A few months on from the re-release of ’13’, ‘MRI’ offers up the second volume in Australian label Room40’s ongoing series of reissues of some of Swans guitarist Norman Westberg’s most difficult to obtain solo material. As with ’13’, many of the contents here have been previously presented as ultra limited handmade editions self-released by Westberg himself, but in this case ‘MRI’ goes much further by throwing previously unreleased new material in there as well amongst the three expansive and sprawling tracks that make up this album. The methods employed by Westberg when recording these three tracks are also very similar to those on ’13’, with Westberg running his guitar through an array of delays and effects while recording entirely as one improvised take, before touching things up in Soundforge.
There’s a focus upon enveloping yet minimalist guitar ambience and drone more than anything else here, and the contents certainly sit a fair way away from what a lot of Swans fans might expect. Originally inspired by an audiologist’s referral and his subsequent experience with the titular technology following hearing loss he was experiencing, ‘MRI’ was originally released as a single 15 minute long track in 2012 as a limited run of 75 copies, each accompanied by a unique MRI scan of Westberg’s head. Emerging forth from a warm swell of looping guitar harmonics, the opening track sees Westberg running his Telecaster through two amps to create hypnotically ebbing atmosphere, though it isn’t long before the warmer tones drop away completely, to be replaced instead by ominous distorted textures, the mesmerising vibe taking on a distinctly darker tone.
While the re-emergence of a droning bleed of harmonic drones brings the light back into the foreground during the track’s outro section, any sense of security feels shortlived, particularly as Westberg employs his delay pedals to introduce some queasy background pitchshifting. Also originally released during 2012 as a limited run of 75 CDs, ‘410 Stairs’ gets considerably lighter and more optimistic over its 20 minute running length as chiming melodic guitar chords blur into a gently lulling web of feathery textures. If there’s a slightly tense undertone in the monotonous minor key guitar motif that forms the backbone of the momentum here, it feels counterbalanced by the track’s more gentle and contemplative nature.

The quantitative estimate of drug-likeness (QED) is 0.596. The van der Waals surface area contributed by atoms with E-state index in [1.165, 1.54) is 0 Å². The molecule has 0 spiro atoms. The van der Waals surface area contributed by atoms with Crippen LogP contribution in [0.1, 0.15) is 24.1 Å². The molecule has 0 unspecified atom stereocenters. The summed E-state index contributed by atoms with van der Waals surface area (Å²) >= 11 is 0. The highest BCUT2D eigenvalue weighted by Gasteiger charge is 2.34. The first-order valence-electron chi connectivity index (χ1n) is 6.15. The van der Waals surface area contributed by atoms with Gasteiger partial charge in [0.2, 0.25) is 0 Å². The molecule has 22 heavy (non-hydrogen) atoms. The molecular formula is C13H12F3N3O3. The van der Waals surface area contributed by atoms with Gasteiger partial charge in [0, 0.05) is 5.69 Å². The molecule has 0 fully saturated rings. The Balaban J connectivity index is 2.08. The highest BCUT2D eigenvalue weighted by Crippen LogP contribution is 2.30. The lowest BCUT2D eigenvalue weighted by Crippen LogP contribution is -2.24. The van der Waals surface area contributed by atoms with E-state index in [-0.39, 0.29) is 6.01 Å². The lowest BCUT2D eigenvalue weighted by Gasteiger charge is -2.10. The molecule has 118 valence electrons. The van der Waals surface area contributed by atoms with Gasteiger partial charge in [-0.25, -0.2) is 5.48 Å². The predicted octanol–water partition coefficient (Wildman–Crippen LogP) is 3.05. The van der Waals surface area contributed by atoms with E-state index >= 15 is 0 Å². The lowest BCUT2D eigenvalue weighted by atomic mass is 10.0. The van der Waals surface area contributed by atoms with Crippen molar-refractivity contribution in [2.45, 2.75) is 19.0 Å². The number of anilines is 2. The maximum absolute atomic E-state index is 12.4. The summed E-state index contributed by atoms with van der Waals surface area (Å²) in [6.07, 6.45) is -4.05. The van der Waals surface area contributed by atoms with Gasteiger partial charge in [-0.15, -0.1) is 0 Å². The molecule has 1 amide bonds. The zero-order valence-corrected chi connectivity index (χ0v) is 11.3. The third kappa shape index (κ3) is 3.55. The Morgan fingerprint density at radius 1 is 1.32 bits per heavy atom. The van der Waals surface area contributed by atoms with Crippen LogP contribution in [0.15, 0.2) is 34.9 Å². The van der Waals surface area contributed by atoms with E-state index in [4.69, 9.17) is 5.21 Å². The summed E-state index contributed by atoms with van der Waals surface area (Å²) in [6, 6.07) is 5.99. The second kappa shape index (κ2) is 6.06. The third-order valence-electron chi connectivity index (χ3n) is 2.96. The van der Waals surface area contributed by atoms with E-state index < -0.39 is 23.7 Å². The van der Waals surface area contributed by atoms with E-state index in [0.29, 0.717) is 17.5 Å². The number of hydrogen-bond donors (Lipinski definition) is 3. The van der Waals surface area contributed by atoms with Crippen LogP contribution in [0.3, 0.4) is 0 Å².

Finally, ‘Lost Mine’ offers up previously unreleased new material recorded by Westberg in 2015 as an echo of the processes employed on the previous two tracks. Given the three year gap between their recording dates, it manages to slot in effortlessly alongside them whilst also offering a progression on a theme as a haze of cycling guitar harmonics gradually veers off into more forbidding territory, only for things to eventually subside into more soothing waters. More than anything else, this is music designed to be listened to in one complete sitting, where it can really do its work on both your ears and head. Kudos to Room40 for making this music accessible to a wider audience with this excellent reissue.